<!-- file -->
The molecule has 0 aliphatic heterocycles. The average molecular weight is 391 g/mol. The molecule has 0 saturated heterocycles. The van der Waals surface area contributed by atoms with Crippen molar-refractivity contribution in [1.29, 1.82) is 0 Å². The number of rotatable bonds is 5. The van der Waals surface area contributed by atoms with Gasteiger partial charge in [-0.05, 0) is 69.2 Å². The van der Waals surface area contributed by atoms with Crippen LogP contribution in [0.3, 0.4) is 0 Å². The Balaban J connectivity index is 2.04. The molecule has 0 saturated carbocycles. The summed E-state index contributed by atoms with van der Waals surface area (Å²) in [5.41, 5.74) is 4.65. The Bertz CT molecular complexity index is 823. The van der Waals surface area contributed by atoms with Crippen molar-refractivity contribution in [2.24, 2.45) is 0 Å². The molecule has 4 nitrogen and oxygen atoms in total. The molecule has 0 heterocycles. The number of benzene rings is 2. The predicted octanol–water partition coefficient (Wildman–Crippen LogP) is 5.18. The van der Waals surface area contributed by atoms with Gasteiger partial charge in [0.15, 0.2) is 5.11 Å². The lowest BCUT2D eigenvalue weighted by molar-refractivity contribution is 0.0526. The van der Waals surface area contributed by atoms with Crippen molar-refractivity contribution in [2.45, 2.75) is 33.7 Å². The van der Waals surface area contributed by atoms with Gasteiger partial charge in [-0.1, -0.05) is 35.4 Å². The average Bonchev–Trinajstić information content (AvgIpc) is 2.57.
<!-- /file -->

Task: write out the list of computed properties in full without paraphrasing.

The molecule has 0 aliphatic heterocycles. The average molecular weight is 391 g/mol. The molecule has 0 saturated heterocycles. The van der Waals surface area contributed by atoms with Crippen molar-refractivity contribution in [1.29, 1.82) is 0 Å². The number of rotatable bonds is 5. The van der Waals surface area contributed by atoms with Gasteiger partial charge in [-0.05, 0) is 69.2 Å². The van der Waals surface area contributed by atoms with Crippen LogP contribution in [0.3, 0.4) is 0 Å². The Balaban J connectivity index is 2.04. The molecule has 0 saturated carbocycles. The summed E-state index contributed by atoms with van der Waals surface area (Å²) in [5.41, 5.74) is 4.65. The Bertz CT molecular complexity index is 823. The van der Waals surface area contributed by atoms with Crippen molar-refractivity contribution in [2.24, 2.45) is 0 Å². The molecule has 4 nitrogen and oxygen atoms in total. The molecule has 0 heterocycles. The number of benzene rings is 2. The predicted octanol–water partition coefficient (Wildman–Crippen LogP) is 5.18. The van der Waals surface area contributed by atoms with Gasteiger partial charge in [0.15, 0.2) is 5.11 Å². The lowest BCUT2D eigenvalue weighted by molar-refractivity contribution is 0.0526. The van der Waals surface area contributed by atoms with Crippen molar-refractivity contribution in [2.45, 2.75) is 33.7 Å². The van der Waals surface area contributed by atoms with Gasteiger partial charge in [-0.1, -0.05) is 35.4 Å². The average Bonchev–Trinajstić information content (AvgIpc) is 2.57.